The Grand KaKalin project and the movement of the Kaukauna library to a facility near the river are another example.
Connectivity and development
That connectivity between communities and the Fox River is critical as they all share a common asset and common goals.
“We’re starting to create those riverwalk areas, the trestle, all these things that are meant to draw people into our downtown to create that 24-hour-type lifestyle,” says Menasha Mayor Don Merkes, whose community has one of the most direct connections to the river, including a riverside marina in its downtown.
The riverfront is home to the 115,000-square-foot One Menasha Center Tower, one of the city’s most recent and largest economic development projects, which will bring about 300 new workers to the city’s downtown area. The tower was finished April 15, with Community First Credit Union occupying the first floor. RGL Dental’s corporate offices will occupy the second tier and Faith Technology is in the upper seven floors.
Neenah is seeing similar activity. The Neenah Downtown Redevelopment Associates Limited Partnership, which invested in Neenah’s three office towers in the 1990s, has proposed another five-story tower for downtown Neenah that could attract hundreds of new employees. The plan is for a 2017 completion date.
Downtown Menasha also has recently seen a Green Bay-area interior designer open a second location, a new coffee shop is going in and some restaurants are expanding, Merkes says.
“All this breeds new excitement and interest in existing businesses and existing storefront space in our downtown as well,” Merkes says.
Lifestyle in motion
To complement the commercial developments, Menasha is now considering developing housing and retail in some industrial property on its west end, he says. The city also hopes to connect the Trestle Trail through the area and downtown, as well as create a loop to the south side of the waterfront, he says.
“There are not a lot of places that you can see the affordable cost of living plus the lifestyle attributes that we have in the Fox Cities,” Merkes says.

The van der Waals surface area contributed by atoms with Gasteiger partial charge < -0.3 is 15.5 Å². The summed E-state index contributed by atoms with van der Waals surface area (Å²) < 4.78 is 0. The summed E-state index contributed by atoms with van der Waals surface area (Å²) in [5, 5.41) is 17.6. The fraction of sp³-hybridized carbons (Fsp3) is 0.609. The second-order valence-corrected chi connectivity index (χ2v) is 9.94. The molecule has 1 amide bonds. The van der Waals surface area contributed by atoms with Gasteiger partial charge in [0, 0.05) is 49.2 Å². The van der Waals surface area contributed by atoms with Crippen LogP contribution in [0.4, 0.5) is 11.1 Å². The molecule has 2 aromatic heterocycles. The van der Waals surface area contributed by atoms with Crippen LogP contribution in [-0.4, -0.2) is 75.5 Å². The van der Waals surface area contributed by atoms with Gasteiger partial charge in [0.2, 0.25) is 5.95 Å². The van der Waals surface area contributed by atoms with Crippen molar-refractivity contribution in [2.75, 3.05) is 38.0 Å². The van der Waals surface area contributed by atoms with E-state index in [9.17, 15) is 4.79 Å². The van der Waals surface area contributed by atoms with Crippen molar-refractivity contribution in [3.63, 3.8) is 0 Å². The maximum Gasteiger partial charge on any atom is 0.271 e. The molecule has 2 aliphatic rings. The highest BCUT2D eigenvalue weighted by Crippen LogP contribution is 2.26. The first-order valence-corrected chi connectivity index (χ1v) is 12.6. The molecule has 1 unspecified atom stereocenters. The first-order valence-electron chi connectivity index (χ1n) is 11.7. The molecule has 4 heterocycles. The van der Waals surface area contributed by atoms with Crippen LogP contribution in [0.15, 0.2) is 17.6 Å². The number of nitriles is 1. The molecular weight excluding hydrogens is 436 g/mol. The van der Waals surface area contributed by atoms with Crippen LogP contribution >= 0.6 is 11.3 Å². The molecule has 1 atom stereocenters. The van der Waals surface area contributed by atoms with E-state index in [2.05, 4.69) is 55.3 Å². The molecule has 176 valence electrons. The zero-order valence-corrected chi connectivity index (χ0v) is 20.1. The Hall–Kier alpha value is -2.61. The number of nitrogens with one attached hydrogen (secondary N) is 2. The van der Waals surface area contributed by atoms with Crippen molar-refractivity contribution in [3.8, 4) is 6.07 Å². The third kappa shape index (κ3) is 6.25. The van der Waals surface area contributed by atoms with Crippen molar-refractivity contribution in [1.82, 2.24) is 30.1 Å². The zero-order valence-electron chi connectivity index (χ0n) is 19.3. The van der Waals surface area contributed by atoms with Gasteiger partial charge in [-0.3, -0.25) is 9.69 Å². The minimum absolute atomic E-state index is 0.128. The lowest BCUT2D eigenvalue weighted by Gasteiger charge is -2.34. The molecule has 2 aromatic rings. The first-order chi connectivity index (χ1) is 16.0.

The Little Lake Trestle Project would add two new trestles and link the Little Lake Butte des Morts trail loop, creating a 3.3-mile circle and a premier recreational and wellness opportunity for area companies, employees and residents, says Amy Barker, executive director of Future Neenah, which is in charge of fundraising.
“You also have an opportunity to attract people from outside the area to a regional amenity and can make that a destination,” Barker says.
Future Neenah has raised $800,000 from the private sector of its $1 million goal for the $3.2 million project, which would be built in 2017. The rest of the funding would come from a $1.6 million Wisconsin DNR stewardship grant and $300,000 each from Neenah and Menasha, Barker says.
“One of the motivating factors of this project was looking at how we navigate all of our communities in the Fox Cities, and looking at where we’re missing some really obvious connecting points,” Barker says.
Making those connections can help improve navigation between Neenah, Menasha and the Fox Cities — enhancing its attractiveness as a whole.
“It makes sense from a regional perspective by working together on some of those projects, and looking at what’s happening around you so you can connect things in a way that makes sense,” Barker says. “So we’re thinking a little bit broader about that.”